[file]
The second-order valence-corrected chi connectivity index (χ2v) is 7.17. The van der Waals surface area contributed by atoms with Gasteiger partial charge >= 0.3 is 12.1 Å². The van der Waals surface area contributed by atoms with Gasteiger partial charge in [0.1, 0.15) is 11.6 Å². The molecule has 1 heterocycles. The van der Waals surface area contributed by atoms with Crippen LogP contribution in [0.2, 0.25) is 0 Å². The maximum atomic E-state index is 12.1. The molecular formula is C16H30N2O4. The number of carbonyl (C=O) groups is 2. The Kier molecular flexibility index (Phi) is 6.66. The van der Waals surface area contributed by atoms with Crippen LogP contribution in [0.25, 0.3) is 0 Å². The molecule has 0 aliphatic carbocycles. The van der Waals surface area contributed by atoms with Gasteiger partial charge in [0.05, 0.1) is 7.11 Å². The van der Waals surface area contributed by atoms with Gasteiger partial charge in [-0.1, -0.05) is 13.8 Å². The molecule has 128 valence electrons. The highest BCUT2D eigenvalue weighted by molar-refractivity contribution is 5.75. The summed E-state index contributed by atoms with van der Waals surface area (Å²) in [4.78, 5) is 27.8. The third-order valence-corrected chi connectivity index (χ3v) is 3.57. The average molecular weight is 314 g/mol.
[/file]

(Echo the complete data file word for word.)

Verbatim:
The second-order valence-corrected chi connectivity index (χ2v) is 7.17. The van der Waals surface area contributed by atoms with Gasteiger partial charge >= 0.3 is 12.1 Å². The van der Waals surface area contributed by atoms with Gasteiger partial charge in [0.1, 0.15) is 11.6 Å². The molecule has 1 heterocycles. The van der Waals surface area contributed by atoms with Crippen LogP contribution in [0.2, 0.25) is 0 Å². The maximum atomic E-state index is 12.1. The molecular formula is C16H30N2O4. The number of carbonyl (C=O) groups is 2. The Kier molecular flexibility index (Phi) is 6.66. The van der Waals surface area contributed by atoms with Crippen LogP contribution in [0.25, 0.3) is 0 Å². The molecule has 0 aliphatic carbocycles. The van der Waals surface area contributed by atoms with Gasteiger partial charge in [0.05, 0.1) is 7.11 Å². The van der Waals surface area contributed by atoms with Gasteiger partial charge in [-0.1, -0.05) is 13.8 Å². The molecule has 128 valence electrons. The highest BCUT2D eigenvalue weighted by molar-refractivity contribution is 5.75. The summed E-state index contributed by atoms with van der Waals surface area (Å²) in [4.78, 5) is 27.8. The third-order valence-corrected chi connectivity index (χ3v) is 3.57. The average molecular weight is 314 g/mol.